Coin with bee from Ancient Ephesus
Ancient Greek Epigrams
Bee from the Flowers
Bee, whom all flowers make welcome to their sweet,
Why an adventurer here, with clinging feet
And busy trunk soliciting the lip
That I alone am privileged to sip ?
Hence to thy hive, or stung thyself mayest be,
For Love has planted his own sting in me.
Sweet and Stinging Melissa
by Marcus Argentarius
Everything like the flower-loving bee
you are doing, my Melissa,
and I take it to my heart.
You drop honey from your lips
when you sweetly kiss,
and when you want money
you give me a mean sting.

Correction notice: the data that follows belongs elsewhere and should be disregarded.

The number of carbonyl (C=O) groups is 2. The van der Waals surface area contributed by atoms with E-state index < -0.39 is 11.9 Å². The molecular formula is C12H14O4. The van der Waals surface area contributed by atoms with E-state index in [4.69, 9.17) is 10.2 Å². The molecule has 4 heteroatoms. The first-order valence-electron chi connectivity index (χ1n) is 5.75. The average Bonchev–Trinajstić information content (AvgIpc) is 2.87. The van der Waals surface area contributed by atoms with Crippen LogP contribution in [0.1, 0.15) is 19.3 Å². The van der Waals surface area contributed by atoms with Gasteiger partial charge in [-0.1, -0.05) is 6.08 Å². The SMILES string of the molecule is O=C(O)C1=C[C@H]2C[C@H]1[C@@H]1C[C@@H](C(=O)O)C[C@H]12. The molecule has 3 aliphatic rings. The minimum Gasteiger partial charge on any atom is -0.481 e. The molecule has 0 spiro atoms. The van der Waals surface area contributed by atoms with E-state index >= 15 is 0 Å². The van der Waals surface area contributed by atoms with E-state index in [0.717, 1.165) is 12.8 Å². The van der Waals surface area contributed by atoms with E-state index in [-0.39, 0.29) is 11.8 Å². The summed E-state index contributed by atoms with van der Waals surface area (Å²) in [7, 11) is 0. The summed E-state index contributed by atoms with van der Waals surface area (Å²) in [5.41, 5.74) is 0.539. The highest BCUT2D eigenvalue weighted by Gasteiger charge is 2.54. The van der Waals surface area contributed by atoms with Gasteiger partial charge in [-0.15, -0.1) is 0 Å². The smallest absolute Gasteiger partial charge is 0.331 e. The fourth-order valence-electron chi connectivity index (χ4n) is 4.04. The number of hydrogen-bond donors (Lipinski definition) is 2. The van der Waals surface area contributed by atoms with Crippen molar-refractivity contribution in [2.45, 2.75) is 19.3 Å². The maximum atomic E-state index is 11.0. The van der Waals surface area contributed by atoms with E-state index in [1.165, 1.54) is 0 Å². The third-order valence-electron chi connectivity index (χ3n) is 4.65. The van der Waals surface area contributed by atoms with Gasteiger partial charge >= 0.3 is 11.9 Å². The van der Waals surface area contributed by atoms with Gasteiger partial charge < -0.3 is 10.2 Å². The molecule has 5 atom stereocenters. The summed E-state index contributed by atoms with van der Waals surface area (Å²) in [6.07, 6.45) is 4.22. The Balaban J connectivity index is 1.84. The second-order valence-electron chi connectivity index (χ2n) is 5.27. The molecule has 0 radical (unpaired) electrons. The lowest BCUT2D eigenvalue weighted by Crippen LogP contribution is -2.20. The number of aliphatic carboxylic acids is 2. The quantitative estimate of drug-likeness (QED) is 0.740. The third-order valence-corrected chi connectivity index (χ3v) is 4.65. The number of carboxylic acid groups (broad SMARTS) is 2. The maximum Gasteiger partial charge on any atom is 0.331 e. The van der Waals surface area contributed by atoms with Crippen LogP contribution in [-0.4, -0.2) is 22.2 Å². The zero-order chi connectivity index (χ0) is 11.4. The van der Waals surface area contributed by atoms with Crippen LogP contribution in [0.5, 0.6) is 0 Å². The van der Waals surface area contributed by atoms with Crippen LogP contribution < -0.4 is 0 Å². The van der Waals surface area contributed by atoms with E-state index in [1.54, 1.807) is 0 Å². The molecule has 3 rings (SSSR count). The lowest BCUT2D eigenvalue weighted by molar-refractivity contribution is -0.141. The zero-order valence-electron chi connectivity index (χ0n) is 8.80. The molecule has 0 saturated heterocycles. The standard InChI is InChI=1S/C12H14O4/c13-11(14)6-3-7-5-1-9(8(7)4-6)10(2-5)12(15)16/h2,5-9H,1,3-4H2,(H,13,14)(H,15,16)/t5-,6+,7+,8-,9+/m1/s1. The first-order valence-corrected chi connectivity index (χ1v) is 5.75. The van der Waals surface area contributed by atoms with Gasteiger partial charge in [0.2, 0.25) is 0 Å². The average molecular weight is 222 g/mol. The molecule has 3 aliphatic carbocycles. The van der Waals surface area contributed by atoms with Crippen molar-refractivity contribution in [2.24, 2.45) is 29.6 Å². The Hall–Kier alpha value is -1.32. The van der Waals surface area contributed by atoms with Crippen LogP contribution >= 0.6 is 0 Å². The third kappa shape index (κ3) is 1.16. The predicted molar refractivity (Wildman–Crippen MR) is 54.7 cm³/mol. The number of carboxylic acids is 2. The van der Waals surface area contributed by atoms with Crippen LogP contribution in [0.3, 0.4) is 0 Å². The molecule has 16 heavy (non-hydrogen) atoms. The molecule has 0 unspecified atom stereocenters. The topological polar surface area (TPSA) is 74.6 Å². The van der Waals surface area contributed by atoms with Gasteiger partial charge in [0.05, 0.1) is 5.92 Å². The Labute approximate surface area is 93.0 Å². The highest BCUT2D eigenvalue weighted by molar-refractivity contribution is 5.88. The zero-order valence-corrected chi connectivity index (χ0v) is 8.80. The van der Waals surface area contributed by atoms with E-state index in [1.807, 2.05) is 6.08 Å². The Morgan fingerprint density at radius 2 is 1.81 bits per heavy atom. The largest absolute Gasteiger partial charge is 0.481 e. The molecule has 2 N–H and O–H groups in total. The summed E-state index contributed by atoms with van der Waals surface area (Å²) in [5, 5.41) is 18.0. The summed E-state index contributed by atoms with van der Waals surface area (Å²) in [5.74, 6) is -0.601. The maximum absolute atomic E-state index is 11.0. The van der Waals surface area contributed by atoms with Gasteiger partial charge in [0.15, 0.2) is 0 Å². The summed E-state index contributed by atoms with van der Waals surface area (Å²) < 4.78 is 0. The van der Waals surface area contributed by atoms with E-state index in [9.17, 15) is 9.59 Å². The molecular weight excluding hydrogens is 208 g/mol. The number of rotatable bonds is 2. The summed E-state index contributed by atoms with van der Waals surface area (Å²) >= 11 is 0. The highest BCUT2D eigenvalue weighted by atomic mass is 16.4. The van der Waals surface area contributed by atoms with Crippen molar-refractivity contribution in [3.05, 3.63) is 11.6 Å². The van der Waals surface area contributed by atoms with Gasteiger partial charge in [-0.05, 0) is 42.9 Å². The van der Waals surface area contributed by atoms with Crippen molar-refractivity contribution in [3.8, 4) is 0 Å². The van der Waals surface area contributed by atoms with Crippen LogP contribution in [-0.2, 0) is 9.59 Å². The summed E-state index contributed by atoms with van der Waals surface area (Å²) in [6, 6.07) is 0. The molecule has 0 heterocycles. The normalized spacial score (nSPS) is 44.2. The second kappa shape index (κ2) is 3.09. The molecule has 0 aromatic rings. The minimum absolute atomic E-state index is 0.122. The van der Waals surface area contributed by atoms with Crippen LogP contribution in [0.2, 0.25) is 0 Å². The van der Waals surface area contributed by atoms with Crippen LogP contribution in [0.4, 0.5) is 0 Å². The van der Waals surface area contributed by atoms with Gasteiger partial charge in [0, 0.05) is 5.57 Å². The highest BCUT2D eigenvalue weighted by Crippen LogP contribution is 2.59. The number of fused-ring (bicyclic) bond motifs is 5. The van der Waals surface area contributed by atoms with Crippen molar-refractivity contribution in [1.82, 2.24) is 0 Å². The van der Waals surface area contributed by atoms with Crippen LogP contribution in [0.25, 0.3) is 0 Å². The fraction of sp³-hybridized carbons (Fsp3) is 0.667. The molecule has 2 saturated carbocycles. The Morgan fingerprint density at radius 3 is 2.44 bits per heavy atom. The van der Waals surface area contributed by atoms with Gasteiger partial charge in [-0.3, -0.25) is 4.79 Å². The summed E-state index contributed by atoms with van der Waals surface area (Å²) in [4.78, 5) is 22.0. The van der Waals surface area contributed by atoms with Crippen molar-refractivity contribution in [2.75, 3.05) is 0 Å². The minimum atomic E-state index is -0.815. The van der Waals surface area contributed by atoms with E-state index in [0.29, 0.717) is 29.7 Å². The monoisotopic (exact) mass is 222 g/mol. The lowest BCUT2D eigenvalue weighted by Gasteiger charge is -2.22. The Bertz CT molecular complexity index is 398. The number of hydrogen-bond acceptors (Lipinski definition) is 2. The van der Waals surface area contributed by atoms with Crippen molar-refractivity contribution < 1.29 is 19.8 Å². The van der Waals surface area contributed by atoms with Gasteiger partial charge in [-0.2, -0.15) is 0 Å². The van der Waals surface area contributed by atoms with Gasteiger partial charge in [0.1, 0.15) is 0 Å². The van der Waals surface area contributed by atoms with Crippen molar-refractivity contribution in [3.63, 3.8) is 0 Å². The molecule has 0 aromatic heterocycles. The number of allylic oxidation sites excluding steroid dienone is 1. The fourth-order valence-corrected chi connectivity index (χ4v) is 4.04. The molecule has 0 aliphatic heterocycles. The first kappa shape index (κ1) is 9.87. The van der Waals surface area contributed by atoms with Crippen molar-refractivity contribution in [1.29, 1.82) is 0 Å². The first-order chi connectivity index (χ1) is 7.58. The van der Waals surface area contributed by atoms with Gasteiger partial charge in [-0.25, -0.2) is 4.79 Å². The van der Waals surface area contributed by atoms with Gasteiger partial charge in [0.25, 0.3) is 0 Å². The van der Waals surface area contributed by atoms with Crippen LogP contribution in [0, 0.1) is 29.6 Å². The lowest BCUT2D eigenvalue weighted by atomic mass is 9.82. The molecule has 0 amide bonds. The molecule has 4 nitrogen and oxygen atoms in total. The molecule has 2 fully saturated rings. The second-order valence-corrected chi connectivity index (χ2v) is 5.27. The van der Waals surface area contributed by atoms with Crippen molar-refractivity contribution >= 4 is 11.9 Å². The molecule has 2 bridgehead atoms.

Flower-fed bee, why touchest thou my Heliodora's skin,
Leaving outright the flower-bells of spring?
Meanest thou that even the unendurable sting of Love,
ever bitter to the heart, has a sweetness too?
Yes, I think, this thou sayest; ah, fond one,
go back again; we knew thy news long ago.
Why, bee, thy flowers forsaking, dost thou rove
And light upon the bosom of my love ?
Wouldst, honey-hoarding sting-bearer, express
That plenteous sweets, and much of bitterness
That bosom stores ? If such thine errand, flee
Back to thy hive, too long 'tis known to me.